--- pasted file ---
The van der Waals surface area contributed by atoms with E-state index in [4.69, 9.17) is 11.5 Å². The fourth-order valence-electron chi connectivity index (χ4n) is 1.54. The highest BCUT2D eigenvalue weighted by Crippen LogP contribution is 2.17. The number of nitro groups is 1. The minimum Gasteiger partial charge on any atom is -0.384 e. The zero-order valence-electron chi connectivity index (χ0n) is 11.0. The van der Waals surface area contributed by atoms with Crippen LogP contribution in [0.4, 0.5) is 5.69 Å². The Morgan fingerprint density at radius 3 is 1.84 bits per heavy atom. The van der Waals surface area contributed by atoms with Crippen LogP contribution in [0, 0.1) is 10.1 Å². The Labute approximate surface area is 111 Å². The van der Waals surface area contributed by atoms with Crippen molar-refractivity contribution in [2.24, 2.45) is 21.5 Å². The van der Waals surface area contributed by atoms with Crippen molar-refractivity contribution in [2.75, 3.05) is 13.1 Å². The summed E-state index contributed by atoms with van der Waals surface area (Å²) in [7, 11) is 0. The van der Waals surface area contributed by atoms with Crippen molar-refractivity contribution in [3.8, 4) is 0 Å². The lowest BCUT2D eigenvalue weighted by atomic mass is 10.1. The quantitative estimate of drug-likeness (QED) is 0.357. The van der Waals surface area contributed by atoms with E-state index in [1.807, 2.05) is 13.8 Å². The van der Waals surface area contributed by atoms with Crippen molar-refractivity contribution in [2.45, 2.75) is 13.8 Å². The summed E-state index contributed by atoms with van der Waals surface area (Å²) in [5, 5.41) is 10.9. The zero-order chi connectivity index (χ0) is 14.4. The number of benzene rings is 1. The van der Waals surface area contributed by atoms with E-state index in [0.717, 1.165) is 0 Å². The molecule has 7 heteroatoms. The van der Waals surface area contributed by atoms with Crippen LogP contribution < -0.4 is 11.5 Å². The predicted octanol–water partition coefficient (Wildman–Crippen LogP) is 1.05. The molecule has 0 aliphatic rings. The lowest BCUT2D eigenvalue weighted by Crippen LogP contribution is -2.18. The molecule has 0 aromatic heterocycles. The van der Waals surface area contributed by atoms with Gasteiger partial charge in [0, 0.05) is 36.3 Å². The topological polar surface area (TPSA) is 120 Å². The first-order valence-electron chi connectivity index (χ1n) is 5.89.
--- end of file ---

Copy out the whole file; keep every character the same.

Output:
The van der Waals surface area contributed by atoms with E-state index in [4.69, 9.17) is 11.5 Å². The fourth-order valence-electron chi connectivity index (χ4n) is 1.54. The highest BCUT2D eigenvalue weighted by Crippen LogP contribution is 2.17. The number of nitro groups is 1. The minimum Gasteiger partial charge on any atom is -0.384 e. The zero-order valence-electron chi connectivity index (χ0n) is 11.0. The van der Waals surface area contributed by atoms with Crippen LogP contribution in [0.4, 0.5) is 5.69 Å². The Morgan fingerprint density at radius 3 is 1.84 bits per heavy atom. The van der Waals surface area contributed by atoms with Crippen LogP contribution in [0, 0.1) is 10.1 Å². The Labute approximate surface area is 111 Å². The van der Waals surface area contributed by atoms with Crippen molar-refractivity contribution in [2.24, 2.45) is 21.5 Å². The van der Waals surface area contributed by atoms with Crippen molar-refractivity contribution in [2.75, 3.05) is 13.1 Å². The summed E-state index contributed by atoms with van der Waals surface area (Å²) in [7, 11) is 0. The van der Waals surface area contributed by atoms with Crippen molar-refractivity contribution in [3.8, 4) is 0 Å². The lowest BCUT2D eigenvalue weighted by atomic mass is 10.1. The quantitative estimate of drug-likeness (QED) is 0.357. The van der Waals surface area contributed by atoms with E-state index in [1.807, 2.05) is 13.8 Å². The van der Waals surface area contributed by atoms with Crippen molar-refractivity contribution in [2.45, 2.75) is 13.8 Å². The summed E-state index contributed by atoms with van der Waals surface area (Å²) in [5, 5.41) is 10.9. The zero-order chi connectivity index (χ0) is 14.4. The number of benzene rings is 1. The van der Waals surface area contributed by atoms with E-state index in [0.717, 1.165) is 0 Å². The molecule has 7 heteroatoms. The van der Waals surface area contributed by atoms with Crippen LogP contribution < -0.4 is 11.5 Å². The predicted octanol–water partition coefficient (Wildman–Crippen LogP) is 1.05. The molecule has 0 aliphatic rings. The lowest BCUT2D eigenvalue weighted by Crippen LogP contribution is -2.18. The molecule has 0 aromatic heterocycles. The van der Waals surface area contributed by atoms with Gasteiger partial charge in [0, 0.05) is 36.3 Å². The topological polar surface area (TPSA) is 120 Å². The first-order valence-electron chi connectivity index (χ1n) is 5.89.